The key to estimating large numbers is to break the flock down into smaller clusters. It's relatively easy to visualize two or three items. We look at them and know the number instantly, without consciously counting. Your goal is to develop the same intuitive sense of what "10" looks like. It won't be perfectly accurate, but once you develop a vision of "10", you can go through a flock counting by tens.
When I see a flock of birds and want to get an accurate estimate I follow these steps:
- (roughly) count the first ten by twos or threes to get that mental image
- superimpose that group onto the adjacent part of the flock to find the next ten (making 20), and the next ten (30), and so on. Imagine drawing lines across the flock to separate each group of ten as you go.
- (if the flock is 100 or more) count tens until you reach a larger round number, say 50, and then superimpose that to make 100, 150, etc.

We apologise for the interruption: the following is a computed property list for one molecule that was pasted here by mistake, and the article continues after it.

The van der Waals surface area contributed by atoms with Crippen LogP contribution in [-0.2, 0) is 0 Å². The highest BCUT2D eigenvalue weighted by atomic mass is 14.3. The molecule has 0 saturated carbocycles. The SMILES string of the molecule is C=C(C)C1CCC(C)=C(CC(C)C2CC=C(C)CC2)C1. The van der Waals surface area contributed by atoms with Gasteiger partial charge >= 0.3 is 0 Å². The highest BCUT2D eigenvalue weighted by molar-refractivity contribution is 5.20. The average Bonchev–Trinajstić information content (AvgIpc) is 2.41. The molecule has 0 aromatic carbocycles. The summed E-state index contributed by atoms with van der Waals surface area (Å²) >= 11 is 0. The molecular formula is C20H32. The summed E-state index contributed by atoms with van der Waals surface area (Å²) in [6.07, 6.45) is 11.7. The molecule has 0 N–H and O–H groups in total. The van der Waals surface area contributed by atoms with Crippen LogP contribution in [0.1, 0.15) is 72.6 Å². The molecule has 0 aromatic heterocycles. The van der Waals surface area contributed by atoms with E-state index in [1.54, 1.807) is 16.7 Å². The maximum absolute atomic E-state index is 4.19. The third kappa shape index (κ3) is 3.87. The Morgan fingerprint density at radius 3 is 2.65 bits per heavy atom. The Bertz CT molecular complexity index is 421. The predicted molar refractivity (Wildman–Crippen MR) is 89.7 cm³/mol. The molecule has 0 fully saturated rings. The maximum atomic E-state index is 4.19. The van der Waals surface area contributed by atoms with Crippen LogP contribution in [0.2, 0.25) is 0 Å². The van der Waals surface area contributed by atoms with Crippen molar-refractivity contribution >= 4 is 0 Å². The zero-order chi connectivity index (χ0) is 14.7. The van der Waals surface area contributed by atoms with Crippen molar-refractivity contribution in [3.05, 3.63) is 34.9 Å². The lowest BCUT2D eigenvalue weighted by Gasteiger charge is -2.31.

- (if the flock is several hundred or more) visualize a group of 100 and begin counting the rest of the flock by 100s.
The basic principle in any size flock is to get a sense of what some number looks like and then use that image to count the rest of the flock. Start with 10, then count by 10s to find 100, and use that to count by 100s up to 1000,
The next three images all show differently shaped groups, but all the same number – 100. To me the V-shaped flock looks like more, and the tightly-clustered flock looks like fewer, but your impression may differ.
And the image below shows 200 beans:
The discussion above outlines the general principles of estimating, and it works well for discrete and well-defined flocks. A separate challenge is presented by birds streaming by in a continuous band. This is often seen in grackles flying to or from a roost, or shearwaters moving along a coastline. The birds form one unbroken stream, and there are no distinct flocks within the stream.